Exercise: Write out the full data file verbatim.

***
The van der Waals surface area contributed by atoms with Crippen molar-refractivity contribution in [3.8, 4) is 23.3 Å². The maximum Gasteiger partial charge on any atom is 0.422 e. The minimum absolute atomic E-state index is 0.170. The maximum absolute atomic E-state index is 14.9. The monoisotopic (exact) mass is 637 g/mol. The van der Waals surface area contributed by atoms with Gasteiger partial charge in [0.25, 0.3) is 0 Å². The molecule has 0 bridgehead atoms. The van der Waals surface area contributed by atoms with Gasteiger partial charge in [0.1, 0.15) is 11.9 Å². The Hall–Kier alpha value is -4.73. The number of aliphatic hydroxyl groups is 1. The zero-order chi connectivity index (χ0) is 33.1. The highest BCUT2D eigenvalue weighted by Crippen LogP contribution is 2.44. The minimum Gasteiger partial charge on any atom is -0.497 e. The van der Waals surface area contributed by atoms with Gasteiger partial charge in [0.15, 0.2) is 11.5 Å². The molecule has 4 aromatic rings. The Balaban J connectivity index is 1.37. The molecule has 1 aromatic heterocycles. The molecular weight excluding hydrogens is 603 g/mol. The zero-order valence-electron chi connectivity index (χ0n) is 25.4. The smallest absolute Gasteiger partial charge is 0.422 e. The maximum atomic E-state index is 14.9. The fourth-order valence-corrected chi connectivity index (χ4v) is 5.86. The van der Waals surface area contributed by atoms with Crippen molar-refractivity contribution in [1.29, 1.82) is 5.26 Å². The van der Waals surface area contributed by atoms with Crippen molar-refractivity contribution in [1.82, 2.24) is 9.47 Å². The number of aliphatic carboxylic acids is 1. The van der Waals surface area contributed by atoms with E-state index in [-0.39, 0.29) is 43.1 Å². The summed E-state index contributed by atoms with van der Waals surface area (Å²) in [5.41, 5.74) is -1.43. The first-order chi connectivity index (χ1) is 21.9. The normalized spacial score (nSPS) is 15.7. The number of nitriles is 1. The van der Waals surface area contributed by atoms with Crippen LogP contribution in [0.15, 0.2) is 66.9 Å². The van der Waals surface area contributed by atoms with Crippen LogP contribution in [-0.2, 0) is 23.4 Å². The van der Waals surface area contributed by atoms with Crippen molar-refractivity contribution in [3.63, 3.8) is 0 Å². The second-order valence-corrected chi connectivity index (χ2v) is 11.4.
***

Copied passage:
The van der Waals surface area contributed by atoms with Crippen molar-refractivity contribution in [3.8, 4) is 23.3 Å². The maximum Gasteiger partial charge on any atom is 0.422 e. The minimum absolute atomic E-state index is 0.170. The maximum absolute atomic E-state index is 14.9. The monoisotopic (exact) mass is 637 g/mol. The van der Waals surface area contributed by atoms with Gasteiger partial charge in [0.25, 0.3) is 0 Å². The molecule has 0 bridgehead atoms. The van der Waals surface area contributed by atoms with Gasteiger partial charge in [0.1, 0.15) is 11.9 Å². The Hall–Kier alpha value is -4.73. The number of aliphatic hydroxyl groups is 1. The zero-order chi connectivity index (χ0) is 33.1. The highest BCUT2D eigenvalue weighted by Crippen LogP contribution is 2.44. The minimum Gasteiger partial charge on any atom is -0.497 e. The van der Waals surface area contributed by atoms with Gasteiger partial charge in [0.15, 0.2) is 11.5 Å². The molecule has 4 aromatic rings. The Balaban J connectivity index is 1.37. The molecule has 1 aromatic heterocycles. The molecular weight excluding hydrogens is 603 g/mol. The zero-order valence-electron chi connectivity index (χ0n) is 25.4. The smallest absolute Gasteiger partial charge is 0.422 e. The maximum atomic E-state index is 14.9. The fourth-order valence-corrected chi connectivity index (χ4v) is 5.86. The van der Waals surface area contributed by atoms with Crippen molar-refractivity contribution in [1.29, 1.82) is 5.26 Å². The van der Waals surface area contributed by atoms with Crippen molar-refractivity contribution in [1.82, 2.24) is 9.47 Å². The number of aliphatic carboxylic acids is 1. The van der Waals surface area contributed by atoms with E-state index in [-0.39, 0.29) is 43.1 Å². The summed E-state index contributed by atoms with van der Waals surface area (Å²) in [5.41, 5.74) is -1.43. The first-order chi connectivity index (χ1) is 21.9. The normalized spacial score (nSPS) is 15.7. The number of nitriles is 1. The van der Waals surface area contributed by atoms with Crippen LogP contribution in [0.15, 0.2) is 66.9 Å². The van der Waals surface area contributed by atoms with Crippen LogP contribution in [-0.2, 0) is 23.4 Å². The van der Waals surface area contributed by atoms with Crippen molar-refractivity contribution in [3.63, 3.8) is 0 Å². The second-order valence-corrected chi connectivity index (χ2v) is 11.4.